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The victory puts the Vineyard up 19-17 in the longtime inter-island rivalry.

Martha's Vineyard fans react to the Vineyard's first score. – Photos by Michael Cummo

In a defensive game with plenty of fouls by both teams,  Martha’s Vineyard beat Nantucket 21-7 on Saturday afternoon in the annual Island cup football game. Mike Mussell, breaking a Vineyard passing record, threw for two touchdowns to Jacob Cardoza.

The Island cup will stay on the Vineyard for at least the next year.
The Island cup will stay on the Vineyard for at least the next year.

Hundreds of fans — Vineyarders and a robust cheering section from Nantucket — filled the stands at Dan McCarthy Field at the Martha’s Vineyard Regional High School, on a sunny but chilly November day.

The first quarter remained scoreless, but Ben Clark changed that at the start of the second quarter when he plunged over the goal line for a touchdown. James Sashin’s extra point  made it 7-0, Vineyard.

The score remained the same until 6:07 on the clock in the third quarter, when Nantucket tied it up 7-7.  The game stayed a nailbiter until Mike Mussell found receiver Jacob Cardoza for another touchdown, and Sashin kicked the extra point to make it 14-7, Martha’s Vineyard.

With 7:17 left in the fourth, the Vineyard recovered the ball on a bad snap on a Nantucket punt and at 5:56, it was Mussell to Cardoza again, extra point good, and MV was up 21-7 for the final.

Over three and one-half decades, Island Cup dominance has ebbed and flowed. The Vineyarders have won the last nine Island Cup games and the Whalers enjoyed a 9-1 run before Mr. Herman took the Vineyarder helm 28 years ago. This year’s victory gives the Vineyard a 19-17 edge in the rivalry.

Mr. Nichols, and his wife Diane Sawyer, were frequent visitors to Martha’s Vineyard, where they owned a summer home.

Director Mike Nichols, with actress Mia Farrow, at the Martha's Vineyard Playhouse in 2004. — Photo courtesy Martha's Vineyard Playhouse

Updated 12:15 PM, Friday, November 21. 

Mike Nichols, the celebrated director whose career spanned Hollywood to Broadway and beyond, died in New York City Wednesday night of a heart attack. He was 83.

Mr. Nichols, with his wife, Diane Sawyer, former anchor of ABC News, were longtime seasonal residents of Martha’s Vineyard. The couple were married on the Island in 1988, and in 1995 purchased Chip Chop, the former home of actress Katharine Cornell, located overlooking Vineyard Sound on the west side of the entrance to Lake Tashmoo.

Mr. Nichols was known for his generous participation in Island charitable causes, including the Possible Dreams Auction to benefit Martha’s Vineyard Community Services. He was involved in the local arts community, and was a supporter of the Martha’s Vineyard Playhouse and the Martha’s Vineyard Film Society.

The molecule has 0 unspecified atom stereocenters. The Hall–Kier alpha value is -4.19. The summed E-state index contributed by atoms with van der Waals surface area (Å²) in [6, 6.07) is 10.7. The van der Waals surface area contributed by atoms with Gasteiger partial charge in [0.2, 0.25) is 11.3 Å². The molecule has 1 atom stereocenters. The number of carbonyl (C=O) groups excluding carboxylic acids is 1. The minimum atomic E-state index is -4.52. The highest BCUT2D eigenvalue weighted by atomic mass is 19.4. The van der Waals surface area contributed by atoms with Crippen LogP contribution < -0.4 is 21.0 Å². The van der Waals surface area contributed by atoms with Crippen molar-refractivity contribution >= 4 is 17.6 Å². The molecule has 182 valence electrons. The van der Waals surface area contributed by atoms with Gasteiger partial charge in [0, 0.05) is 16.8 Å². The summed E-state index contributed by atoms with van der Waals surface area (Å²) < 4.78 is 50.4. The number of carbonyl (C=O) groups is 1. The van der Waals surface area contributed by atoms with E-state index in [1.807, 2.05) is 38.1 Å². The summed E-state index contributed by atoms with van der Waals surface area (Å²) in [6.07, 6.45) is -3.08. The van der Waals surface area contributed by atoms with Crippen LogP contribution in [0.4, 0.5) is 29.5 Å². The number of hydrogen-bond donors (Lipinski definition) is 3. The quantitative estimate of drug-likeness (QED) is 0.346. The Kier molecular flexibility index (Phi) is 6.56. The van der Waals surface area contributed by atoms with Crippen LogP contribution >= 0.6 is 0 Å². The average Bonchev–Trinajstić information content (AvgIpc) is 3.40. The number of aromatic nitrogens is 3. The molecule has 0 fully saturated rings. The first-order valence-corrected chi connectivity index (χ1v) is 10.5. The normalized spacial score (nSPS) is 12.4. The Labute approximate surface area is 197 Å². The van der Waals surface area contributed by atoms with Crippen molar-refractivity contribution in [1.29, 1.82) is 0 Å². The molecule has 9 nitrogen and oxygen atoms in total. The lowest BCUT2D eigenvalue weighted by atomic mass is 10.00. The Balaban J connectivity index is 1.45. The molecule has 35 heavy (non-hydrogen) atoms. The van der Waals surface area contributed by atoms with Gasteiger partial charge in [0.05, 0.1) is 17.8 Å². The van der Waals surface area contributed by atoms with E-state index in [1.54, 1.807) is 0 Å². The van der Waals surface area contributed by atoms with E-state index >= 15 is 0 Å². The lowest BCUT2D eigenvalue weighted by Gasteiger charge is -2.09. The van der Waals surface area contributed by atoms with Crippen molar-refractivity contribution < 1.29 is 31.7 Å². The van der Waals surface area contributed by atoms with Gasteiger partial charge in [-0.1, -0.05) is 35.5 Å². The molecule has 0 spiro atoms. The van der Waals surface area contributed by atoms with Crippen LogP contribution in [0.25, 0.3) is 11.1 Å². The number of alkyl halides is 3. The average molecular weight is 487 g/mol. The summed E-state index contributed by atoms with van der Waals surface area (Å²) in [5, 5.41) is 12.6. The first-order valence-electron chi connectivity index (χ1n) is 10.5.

Last summer, Mr. Nichols hosted a special screening of “The Graduate,” the 1967 film for which he won an Oscar, at the Martha’s Vineyard Film Center.

“He was very frail when he came to the film center,” founder and executive director Richard Paradise said Thursday morning. “But he had great enthusiasm. He was planning on coming back to the film center next summer to do some more questions and answers on films that inspired him as a young director. The audience just loved Mike, how open he was. I’ve already heard from two or three people who were there, reflecting on that evening.”

Mr. Paradise remembers the legendary film and stage director as a man whose humanity showed in his work, as well as his private life.

“Very lovely, very sweet,” Mr. Paradise said. “He and Diane were such a wonderful couple, there was such an aura of love between them. He was so passionate about his craft. He was a great friend of the Vineyard. They loved coming here and relaxing, getting away from the big city environment.”

MJ Bruder Munafo, artistic and executive director of the Martha’s Vineyard Playhouse, said Mr. Nichols and Ms. Sawyer attended several productions at the playhouse, often with their friends William and Rose Styron. She said Mr. Nichols was also generous with donations to the nonprofit theater. While he liked to keep his visits low-key, Ms. Bruder Munafo said, Mr. Nichols was very approachable and open.

“When you were with him, you knew you were in the presence of greatness,” she said. “It’s such a privilege living on the Island, and having the chance to meet people like Mike Nichols. You think about how a life such as his inspired millions of people in so many different ways, people who got to work with him intimately, and people who saw his films. I was sad to hear he died suddenly.”